Fat is an essential part of our diet and is very important in fine cooking. Like protein, fats can either harm or improve our health depending on our choices. Fortunately, there are two fats that meet most culinary need and are tasty, healthy foods; olive oil and grape seed oil.
Fats and oils are essentially the same thing, except that fats are higher in saturated fatty acids, making them solid at room temperature. Higher levels of saturated fat and trans-fat consumption have been linked to higher risk of heart disease and other health problems. So, from this standpoint, regular consumption of plant-based oils rather than animal-based fats is a better choice when searching for healthy foods.
Plant-based oils like olive oil and grape seed oil also have important chemicals within them, such as polyphenols that act as anti-oxidants. Both of these oils have been shown to increase levels of HDL, the good cholesterol. In a healthy diet, HDL should make up about 30% of the total cholesterol. The ratio of HDL cholesterol is very important, because HDL levels as low as 20% of total cholesterol show a marked increase for risk of heart disease. Olive oil and grape-seed oil have been shown to increase the percentage of HDL cholesterol 10% or more. Therefore, simply by making these oils a regular part of your diet, you can reduce your risk of heart disease.
My goal in talking about these fats is not to come up with recipes. Fats play an important roles in our diet but I do not consider them a food group. The reason is simple, fats are a very concentrated form of energy and are simply an additive to our diet. They should be consumed in tiny amounts.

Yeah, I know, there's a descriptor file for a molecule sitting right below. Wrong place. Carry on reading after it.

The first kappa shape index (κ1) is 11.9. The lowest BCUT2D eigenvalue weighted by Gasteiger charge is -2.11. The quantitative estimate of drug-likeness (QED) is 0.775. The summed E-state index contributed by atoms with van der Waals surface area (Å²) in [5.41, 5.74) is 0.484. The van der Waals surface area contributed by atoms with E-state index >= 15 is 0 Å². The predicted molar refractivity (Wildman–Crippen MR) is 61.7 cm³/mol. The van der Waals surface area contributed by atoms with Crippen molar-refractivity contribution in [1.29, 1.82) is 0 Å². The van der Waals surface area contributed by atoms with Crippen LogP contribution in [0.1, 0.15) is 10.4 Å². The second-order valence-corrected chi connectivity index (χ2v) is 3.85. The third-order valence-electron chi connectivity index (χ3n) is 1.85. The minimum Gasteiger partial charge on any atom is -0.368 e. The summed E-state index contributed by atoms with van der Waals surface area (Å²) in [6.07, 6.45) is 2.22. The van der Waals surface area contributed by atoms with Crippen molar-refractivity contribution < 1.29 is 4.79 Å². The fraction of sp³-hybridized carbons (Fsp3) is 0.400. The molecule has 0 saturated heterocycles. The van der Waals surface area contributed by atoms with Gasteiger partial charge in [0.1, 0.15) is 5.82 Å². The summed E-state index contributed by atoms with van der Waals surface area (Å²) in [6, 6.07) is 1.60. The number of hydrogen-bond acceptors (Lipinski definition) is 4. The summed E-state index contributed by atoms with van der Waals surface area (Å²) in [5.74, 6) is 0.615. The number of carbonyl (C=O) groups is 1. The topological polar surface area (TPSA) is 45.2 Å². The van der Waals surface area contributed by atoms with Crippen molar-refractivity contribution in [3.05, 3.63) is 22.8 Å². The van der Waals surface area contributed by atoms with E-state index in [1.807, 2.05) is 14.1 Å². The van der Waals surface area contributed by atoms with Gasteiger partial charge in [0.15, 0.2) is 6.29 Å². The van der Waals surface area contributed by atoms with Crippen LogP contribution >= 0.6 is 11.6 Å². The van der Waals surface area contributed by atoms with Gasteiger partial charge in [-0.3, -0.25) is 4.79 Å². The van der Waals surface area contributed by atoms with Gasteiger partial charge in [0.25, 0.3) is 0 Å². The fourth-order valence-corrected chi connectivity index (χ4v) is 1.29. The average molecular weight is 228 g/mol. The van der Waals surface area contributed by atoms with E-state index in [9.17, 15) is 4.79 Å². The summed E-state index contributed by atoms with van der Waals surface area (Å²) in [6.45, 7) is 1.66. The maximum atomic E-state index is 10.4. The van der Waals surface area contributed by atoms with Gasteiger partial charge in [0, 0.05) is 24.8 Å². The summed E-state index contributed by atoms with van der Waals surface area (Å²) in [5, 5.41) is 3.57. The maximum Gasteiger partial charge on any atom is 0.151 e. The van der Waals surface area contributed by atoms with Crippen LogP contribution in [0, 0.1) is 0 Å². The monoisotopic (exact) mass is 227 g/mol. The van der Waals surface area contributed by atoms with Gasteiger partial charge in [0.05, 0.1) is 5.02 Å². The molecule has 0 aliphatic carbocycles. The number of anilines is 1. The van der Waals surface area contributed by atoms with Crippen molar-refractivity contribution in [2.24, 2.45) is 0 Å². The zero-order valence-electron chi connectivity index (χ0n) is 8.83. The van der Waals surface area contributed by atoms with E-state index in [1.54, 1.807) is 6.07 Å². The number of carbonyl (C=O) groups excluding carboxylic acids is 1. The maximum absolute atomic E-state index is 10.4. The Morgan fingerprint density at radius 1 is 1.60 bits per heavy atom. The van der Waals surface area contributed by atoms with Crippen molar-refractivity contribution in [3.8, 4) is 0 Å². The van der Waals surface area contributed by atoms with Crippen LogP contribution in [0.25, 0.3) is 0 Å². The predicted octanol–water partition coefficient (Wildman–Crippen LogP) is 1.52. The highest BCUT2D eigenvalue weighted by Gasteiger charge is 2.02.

Olive oil and grape-seed oil also serve very different roles in food preparation. Olive oil has a low smoke point and is best if not used in high-temperature cooking. It is great for salad dressings and flavored oils to add flavor to prepared foods. Always choose extra-virgin olive oil, less pure versions of olive oil will not provide the health benefits. Choose grape-seed oil for frying or grilling meats and vegetables. It has a high smoke point and can tolerate high-temperature cooking without losing its health benefits.
I am choosing to reduce my risk of heart disease, I am going to limit my use of butter in cooking to sweets and baked goods (rarely). I will also eat less meat and lean meat. Next week I will talk about beets and turnips. Here’s to better heart health, Salute!